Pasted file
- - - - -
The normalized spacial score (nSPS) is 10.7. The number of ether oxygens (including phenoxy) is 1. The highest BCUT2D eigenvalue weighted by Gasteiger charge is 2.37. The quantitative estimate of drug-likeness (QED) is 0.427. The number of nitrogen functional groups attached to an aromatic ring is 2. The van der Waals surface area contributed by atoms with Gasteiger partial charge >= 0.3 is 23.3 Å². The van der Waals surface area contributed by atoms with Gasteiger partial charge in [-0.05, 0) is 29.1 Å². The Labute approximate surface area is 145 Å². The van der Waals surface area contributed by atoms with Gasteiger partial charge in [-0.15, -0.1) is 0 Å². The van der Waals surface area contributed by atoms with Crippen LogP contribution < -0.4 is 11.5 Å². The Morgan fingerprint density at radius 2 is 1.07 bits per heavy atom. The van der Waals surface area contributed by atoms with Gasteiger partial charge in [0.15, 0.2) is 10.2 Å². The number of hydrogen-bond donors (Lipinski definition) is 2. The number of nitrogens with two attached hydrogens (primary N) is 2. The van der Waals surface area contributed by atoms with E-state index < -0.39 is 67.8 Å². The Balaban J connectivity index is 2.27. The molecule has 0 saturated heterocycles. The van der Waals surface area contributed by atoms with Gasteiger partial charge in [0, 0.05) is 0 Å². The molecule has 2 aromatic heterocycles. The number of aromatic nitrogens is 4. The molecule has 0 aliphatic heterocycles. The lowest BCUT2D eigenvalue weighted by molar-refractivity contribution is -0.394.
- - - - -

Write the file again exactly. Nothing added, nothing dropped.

The normalized spacial score (nSPS) is 10.7. The number of ether oxygens (including phenoxy) is 1. The highest BCUT2D eigenvalue weighted by Gasteiger charge is 2.37. The quantitative estimate of drug-likeness (QED) is 0.427. The number of nitrogen functional groups attached to an aromatic ring is 2. The van der Waals surface area contributed by atoms with Gasteiger partial charge >= 0.3 is 23.3 Å². The van der Waals surface area contributed by atoms with Gasteiger partial charge in [-0.05, 0) is 29.1 Å². The Labute approximate surface area is 145 Å². The van der Waals surface area contributed by atoms with Gasteiger partial charge in [-0.15, -0.1) is 0 Å². The van der Waals surface area contributed by atoms with Crippen LogP contribution < -0.4 is 11.5 Å². The Morgan fingerprint density at radius 2 is 1.07 bits per heavy atom. The van der Waals surface area contributed by atoms with Gasteiger partial charge in [0.15, 0.2) is 10.2 Å². The number of hydrogen-bond donors (Lipinski definition) is 2. The number of nitrogens with two attached hydrogens (primary N) is 2. The van der Waals surface area contributed by atoms with E-state index < -0.39 is 67.8 Å². The Balaban J connectivity index is 2.27. The molecule has 0 saturated heterocycles. The van der Waals surface area contributed by atoms with Gasteiger partial charge in [0, 0.05) is 0 Å². The molecule has 2 aromatic heterocycles. The number of aromatic nitrogens is 4. The molecule has 0 aliphatic heterocycles. The lowest BCUT2D eigenvalue weighted by molar-refractivity contribution is -0.394.